Until 21 October 2007
In The Tennant Room, a John Madejski Fine Room
Benjamin Robert Haydon (1786-1848), Anatomical drawing of the hand, 1805. Black and red ink with grey, red, brown and blue washes. Benjamin Robert Haydon (1786-1846) was the most controversial artist of his day. A self-styled ‘genius’ and the scourge of the Royal Academy, he was determined to revive the flagging fortunes of British history painting. Anatomy was the lynchpin of all Haydon’s art and theory. The Body Politic brings together a selection of his dramatic drawings from the Academy collection, charting his progress from anatomical textbooks to dissections. Haydon prized these studies, using them to teach his pupils and as the basis for his lectures on art.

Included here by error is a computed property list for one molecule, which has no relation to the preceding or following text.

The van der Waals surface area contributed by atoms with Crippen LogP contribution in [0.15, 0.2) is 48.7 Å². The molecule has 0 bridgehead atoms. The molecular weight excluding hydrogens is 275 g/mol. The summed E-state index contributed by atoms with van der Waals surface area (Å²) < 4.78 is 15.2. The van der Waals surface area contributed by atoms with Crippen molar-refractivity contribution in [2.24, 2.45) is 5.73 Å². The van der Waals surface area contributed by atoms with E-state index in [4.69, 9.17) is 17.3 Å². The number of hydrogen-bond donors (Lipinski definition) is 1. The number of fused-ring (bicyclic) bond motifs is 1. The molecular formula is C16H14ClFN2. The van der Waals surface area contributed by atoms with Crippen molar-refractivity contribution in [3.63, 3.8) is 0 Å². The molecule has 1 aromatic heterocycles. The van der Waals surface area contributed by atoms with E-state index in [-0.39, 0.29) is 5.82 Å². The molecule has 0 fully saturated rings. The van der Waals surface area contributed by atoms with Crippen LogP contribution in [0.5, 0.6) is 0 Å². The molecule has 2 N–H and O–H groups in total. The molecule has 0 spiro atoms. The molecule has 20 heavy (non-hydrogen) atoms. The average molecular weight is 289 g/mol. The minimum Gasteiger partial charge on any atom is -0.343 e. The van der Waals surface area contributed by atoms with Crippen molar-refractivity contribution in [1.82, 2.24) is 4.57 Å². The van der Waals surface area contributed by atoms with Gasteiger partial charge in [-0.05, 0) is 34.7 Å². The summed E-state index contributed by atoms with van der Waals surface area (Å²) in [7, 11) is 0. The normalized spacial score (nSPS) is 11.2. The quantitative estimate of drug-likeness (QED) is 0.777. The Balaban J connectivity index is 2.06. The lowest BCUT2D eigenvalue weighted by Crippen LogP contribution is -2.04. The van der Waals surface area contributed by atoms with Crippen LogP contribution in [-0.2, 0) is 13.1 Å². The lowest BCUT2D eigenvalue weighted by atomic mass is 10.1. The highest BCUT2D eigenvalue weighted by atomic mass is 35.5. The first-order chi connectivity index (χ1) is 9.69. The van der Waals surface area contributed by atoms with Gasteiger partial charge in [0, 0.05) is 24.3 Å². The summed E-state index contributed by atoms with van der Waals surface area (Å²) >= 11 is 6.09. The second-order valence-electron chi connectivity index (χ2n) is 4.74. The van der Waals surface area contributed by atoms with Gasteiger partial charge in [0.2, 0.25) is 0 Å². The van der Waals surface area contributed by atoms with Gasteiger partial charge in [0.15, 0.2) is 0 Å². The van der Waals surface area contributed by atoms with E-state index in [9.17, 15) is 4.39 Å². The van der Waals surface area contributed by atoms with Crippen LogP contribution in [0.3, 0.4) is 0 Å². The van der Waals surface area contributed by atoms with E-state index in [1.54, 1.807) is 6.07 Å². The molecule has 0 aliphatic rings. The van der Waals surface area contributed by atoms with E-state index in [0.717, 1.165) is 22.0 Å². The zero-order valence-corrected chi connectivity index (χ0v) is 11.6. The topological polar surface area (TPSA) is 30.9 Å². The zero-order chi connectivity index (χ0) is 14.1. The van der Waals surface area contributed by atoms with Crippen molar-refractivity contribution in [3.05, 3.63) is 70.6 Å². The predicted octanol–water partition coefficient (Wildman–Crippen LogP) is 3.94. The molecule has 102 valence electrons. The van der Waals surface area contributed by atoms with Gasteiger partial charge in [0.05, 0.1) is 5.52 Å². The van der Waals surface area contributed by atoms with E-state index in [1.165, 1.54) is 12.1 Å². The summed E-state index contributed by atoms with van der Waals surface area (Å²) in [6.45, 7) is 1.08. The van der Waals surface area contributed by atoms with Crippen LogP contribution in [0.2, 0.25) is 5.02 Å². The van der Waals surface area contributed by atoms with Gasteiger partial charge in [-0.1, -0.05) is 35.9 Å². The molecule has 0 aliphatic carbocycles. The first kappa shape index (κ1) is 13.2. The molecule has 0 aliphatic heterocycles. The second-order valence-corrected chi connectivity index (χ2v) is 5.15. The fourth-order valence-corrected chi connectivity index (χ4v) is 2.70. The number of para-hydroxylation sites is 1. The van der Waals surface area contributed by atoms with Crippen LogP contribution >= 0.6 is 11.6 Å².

Today, Haydon is remembered for his engaging diaries and as a friend of Wordsworth and Keats. In his lifetime, his grandiose paintings incited considerable interest. However, Haydon’s passionate, uncompromising temperament alienated supporters and every unsold painting plunged him further into debt. Eventually, worn down by decades of struggle, he committed suicide on 22nd June 1846 in front of an unfinished canvas.
The Tennant Room is one of the John Madejski Fine Rooms
1pm-4.30pm Tuesday to Friday
10am-6pm Saturday and Sunday